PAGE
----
This type of content also allows these brands to follow the 80/20 Rule.  This rule states the importance of giving consumers 80% of the content that they want to see and 20% of content can be call to action.  Providing content that goes beyond the goods and services that a brand has is important to the overall perception and consumer engagement.  

While the above examples are primarily women's high-end clothing brands, this same technique can be applied to other brands and brand types to increase success, consumer reach, and consumer engagement.  Consumers applaud brands for doing something different than what every brand is doing.  Being unique is important, and creating a strong brand and brand image is perhaps even more important.  Utilizing these posting techniques allow a brand to go from one selling goods and services to being a true lifestyle that consumers are extremely connected to, and isn't that the goal anyway?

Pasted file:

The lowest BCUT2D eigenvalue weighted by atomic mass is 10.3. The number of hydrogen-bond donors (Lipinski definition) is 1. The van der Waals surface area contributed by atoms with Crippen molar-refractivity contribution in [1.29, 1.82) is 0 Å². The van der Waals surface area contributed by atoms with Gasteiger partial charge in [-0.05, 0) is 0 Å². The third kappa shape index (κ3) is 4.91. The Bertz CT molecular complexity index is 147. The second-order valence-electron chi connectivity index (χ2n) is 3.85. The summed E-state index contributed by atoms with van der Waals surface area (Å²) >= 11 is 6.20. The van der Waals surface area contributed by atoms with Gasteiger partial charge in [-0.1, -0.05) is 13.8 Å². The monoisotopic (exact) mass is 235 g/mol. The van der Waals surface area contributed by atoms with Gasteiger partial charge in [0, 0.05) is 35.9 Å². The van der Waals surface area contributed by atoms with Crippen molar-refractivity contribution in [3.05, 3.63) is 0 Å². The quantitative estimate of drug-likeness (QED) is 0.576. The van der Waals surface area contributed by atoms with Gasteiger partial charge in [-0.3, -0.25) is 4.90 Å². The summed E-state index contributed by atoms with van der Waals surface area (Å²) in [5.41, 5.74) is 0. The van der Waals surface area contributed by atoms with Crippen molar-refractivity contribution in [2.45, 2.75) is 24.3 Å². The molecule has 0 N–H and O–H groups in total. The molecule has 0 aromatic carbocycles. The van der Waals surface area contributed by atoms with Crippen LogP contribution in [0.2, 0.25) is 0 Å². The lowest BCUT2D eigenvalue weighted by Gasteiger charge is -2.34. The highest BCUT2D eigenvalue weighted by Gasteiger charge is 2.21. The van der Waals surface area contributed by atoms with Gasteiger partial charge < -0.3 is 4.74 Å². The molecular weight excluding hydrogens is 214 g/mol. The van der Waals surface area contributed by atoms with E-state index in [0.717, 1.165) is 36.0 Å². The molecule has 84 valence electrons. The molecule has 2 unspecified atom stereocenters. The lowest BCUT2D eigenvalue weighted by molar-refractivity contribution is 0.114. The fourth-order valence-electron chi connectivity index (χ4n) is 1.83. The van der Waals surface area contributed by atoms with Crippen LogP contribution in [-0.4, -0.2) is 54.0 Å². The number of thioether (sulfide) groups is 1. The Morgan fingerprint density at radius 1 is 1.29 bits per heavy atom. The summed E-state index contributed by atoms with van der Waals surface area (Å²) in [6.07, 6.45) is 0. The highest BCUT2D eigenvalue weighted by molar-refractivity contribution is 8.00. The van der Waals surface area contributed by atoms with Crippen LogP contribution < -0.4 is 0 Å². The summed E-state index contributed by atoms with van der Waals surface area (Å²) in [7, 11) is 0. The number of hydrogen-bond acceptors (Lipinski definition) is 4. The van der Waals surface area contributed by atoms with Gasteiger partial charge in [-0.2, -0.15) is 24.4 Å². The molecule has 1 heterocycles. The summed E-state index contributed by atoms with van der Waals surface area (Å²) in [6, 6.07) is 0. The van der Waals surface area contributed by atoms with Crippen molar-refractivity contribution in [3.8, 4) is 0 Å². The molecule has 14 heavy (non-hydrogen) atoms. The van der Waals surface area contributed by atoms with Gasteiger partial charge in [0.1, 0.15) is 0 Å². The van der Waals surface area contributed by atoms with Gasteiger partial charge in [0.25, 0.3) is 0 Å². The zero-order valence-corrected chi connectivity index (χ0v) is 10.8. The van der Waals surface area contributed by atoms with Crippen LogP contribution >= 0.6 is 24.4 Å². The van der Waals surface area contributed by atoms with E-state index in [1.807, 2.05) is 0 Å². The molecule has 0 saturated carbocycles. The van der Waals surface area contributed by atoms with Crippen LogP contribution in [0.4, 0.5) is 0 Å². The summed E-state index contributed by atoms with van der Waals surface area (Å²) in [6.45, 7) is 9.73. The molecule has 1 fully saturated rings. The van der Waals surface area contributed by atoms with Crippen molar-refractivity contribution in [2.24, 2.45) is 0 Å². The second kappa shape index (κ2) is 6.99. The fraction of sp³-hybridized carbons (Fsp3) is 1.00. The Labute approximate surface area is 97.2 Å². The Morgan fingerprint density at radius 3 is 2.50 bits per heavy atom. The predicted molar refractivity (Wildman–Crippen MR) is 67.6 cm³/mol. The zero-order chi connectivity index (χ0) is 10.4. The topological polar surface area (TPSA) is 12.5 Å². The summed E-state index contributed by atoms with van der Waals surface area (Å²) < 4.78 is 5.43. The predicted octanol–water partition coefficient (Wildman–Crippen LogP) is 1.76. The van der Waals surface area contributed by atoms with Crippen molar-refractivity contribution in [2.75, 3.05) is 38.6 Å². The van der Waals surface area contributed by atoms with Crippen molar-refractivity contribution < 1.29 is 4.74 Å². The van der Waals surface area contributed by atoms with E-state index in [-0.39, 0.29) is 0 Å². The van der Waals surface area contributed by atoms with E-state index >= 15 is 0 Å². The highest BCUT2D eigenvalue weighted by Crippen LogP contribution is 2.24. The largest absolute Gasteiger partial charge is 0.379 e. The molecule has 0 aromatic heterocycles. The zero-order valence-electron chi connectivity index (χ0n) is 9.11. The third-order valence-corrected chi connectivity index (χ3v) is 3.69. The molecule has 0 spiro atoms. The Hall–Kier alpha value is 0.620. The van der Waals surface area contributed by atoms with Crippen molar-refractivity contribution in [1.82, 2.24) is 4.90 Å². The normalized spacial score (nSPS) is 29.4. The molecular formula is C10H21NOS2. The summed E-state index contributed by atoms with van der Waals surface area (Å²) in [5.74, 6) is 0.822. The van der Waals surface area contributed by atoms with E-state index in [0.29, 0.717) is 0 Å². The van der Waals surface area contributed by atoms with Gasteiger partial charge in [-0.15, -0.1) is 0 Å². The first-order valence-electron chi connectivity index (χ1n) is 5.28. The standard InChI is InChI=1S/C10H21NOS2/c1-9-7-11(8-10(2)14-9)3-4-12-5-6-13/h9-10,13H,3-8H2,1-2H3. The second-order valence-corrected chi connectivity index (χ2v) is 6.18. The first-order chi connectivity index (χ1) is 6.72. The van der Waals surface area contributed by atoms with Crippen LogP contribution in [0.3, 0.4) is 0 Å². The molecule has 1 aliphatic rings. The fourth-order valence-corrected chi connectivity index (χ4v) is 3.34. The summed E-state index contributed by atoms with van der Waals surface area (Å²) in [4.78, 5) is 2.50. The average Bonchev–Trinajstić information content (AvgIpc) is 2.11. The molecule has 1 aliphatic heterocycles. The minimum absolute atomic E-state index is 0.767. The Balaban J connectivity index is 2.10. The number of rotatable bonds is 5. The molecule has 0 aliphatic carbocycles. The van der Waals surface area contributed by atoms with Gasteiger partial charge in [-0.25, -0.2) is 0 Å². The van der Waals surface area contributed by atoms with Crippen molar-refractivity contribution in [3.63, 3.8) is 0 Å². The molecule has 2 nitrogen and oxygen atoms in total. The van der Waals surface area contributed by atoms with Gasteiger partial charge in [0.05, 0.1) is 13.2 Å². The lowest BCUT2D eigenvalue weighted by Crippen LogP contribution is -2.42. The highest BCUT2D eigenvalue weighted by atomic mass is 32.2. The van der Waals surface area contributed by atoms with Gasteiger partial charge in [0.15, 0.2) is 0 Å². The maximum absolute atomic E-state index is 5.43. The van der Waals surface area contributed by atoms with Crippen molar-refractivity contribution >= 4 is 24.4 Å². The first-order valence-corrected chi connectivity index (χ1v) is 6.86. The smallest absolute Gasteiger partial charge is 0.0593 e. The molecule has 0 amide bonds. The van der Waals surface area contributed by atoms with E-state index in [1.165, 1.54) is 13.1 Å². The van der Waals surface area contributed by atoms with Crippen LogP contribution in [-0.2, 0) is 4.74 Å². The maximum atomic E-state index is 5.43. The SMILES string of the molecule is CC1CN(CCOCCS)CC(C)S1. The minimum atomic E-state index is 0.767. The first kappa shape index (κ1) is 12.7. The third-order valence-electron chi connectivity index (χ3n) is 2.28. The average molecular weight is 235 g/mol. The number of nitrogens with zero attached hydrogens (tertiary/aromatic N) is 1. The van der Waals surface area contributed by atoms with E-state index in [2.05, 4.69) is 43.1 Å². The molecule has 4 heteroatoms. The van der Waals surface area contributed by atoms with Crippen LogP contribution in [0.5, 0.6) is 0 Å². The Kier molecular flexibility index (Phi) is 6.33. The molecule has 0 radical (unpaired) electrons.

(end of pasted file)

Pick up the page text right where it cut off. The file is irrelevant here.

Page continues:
Tuesday, April 4, 2017

Snapchat Music Filters??????

Throwback to the rainbow stream coming out of your mouth and the big shiny eyes original snapchat filter that sometimes still makes a comeback.  Since this Snapchat breakthrough, filters have been a staple in the app.  As Snapchat strives to be and remain profitable, more creative advertising can be seen.

Snapchat filters can truly be anything.  They can transform your face, you can create your own for events, and recently they have been used for music releases.  Ed Sheeran hadn't released any music in quite some time, so creative marketing and PR was crucial for getting the public excited about his music again.  For the release of his song, Shape of You, a Snapchat filter popped up right before the release.  The filter was simply sunglasses with a blue rim that played a teaser of ten seconds of the song before it was released.  This definitely created hype and was spread through out the Snapchat universe quickly.